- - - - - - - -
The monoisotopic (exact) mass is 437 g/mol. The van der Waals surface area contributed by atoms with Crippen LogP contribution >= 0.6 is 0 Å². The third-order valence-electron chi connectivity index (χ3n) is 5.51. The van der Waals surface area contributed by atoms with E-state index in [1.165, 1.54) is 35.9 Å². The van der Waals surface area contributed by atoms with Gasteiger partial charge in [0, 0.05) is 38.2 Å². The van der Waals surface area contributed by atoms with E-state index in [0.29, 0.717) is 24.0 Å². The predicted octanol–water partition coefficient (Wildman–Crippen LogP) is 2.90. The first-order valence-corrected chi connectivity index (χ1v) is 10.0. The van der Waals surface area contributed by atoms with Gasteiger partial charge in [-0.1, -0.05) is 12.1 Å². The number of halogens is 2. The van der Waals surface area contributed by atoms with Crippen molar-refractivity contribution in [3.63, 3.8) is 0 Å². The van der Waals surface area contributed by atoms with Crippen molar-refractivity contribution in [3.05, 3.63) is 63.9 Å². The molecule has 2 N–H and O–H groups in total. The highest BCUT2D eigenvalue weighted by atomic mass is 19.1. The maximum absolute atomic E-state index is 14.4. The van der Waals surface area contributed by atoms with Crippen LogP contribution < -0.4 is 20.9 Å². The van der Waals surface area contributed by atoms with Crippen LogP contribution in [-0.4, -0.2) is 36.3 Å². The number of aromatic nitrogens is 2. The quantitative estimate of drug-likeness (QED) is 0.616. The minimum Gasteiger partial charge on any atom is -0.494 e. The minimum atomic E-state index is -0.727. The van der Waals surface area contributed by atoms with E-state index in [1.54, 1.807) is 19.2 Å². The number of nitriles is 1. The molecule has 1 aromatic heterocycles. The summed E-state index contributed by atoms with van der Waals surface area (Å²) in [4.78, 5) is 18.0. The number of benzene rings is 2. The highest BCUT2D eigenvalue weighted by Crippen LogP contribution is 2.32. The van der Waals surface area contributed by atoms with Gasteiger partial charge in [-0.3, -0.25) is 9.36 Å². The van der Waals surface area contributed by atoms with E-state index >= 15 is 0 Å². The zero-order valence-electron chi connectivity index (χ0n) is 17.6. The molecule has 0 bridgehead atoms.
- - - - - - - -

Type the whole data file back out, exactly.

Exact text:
The monoisotopic (exact) mass is 437 g/mol. The van der Waals surface area contributed by atoms with Crippen LogP contribution >= 0.6 is 0 Å². The third-order valence-electron chi connectivity index (χ3n) is 5.51. The van der Waals surface area contributed by atoms with E-state index in [1.165, 1.54) is 35.9 Å². The van der Waals surface area contributed by atoms with Gasteiger partial charge in [0, 0.05) is 38.2 Å². The van der Waals surface area contributed by atoms with E-state index in [0.29, 0.717) is 24.0 Å². The predicted octanol–water partition coefficient (Wildman–Crippen LogP) is 2.90. The first-order valence-corrected chi connectivity index (χ1v) is 10.0. The van der Waals surface area contributed by atoms with Gasteiger partial charge in [-0.1, -0.05) is 12.1 Å². The number of halogens is 2. The van der Waals surface area contributed by atoms with Crippen molar-refractivity contribution in [3.63, 3.8) is 0 Å². The van der Waals surface area contributed by atoms with Crippen molar-refractivity contribution in [3.05, 3.63) is 63.9 Å². The molecule has 2 N–H and O–H groups in total. The highest BCUT2D eigenvalue weighted by atomic mass is 19.1. The maximum absolute atomic E-state index is 14.4. The van der Waals surface area contributed by atoms with Crippen LogP contribution < -0.4 is 20.9 Å². The van der Waals surface area contributed by atoms with Crippen LogP contribution in [-0.4, -0.2) is 36.3 Å². The number of aromatic nitrogens is 2. The quantitative estimate of drug-likeness (QED) is 0.616. The minimum Gasteiger partial charge on any atom is -0.494 e. The minimum atomic E-state index is -0.727. The van der Waals surface area contributed by atoms with E-state index in [1.54, 1.807) is 19.2 Å². The number of nitriles is 1. The molecule has 1 aromatic heterocycles. The summed E-state index contributed by atoms with van der Waals surface area (Å²) in [4.78, 5) is 18.0. The number of benzene rings is 2. The highest BCUT2D eigenvalue weighted by Crippen LogP contribution is 2.32. The van der Waals surface area contributed by atoms with Gasteiger partial charge in [-0.3, -0.25) is 9.36 Å². The van der Waals surface area contributed by atoms with E-state index >= 15 is 0 Å². The zero-order valence-electron chi connectivity index (χ0n) is 17.6. The molecule has 0 bridgehead atoms.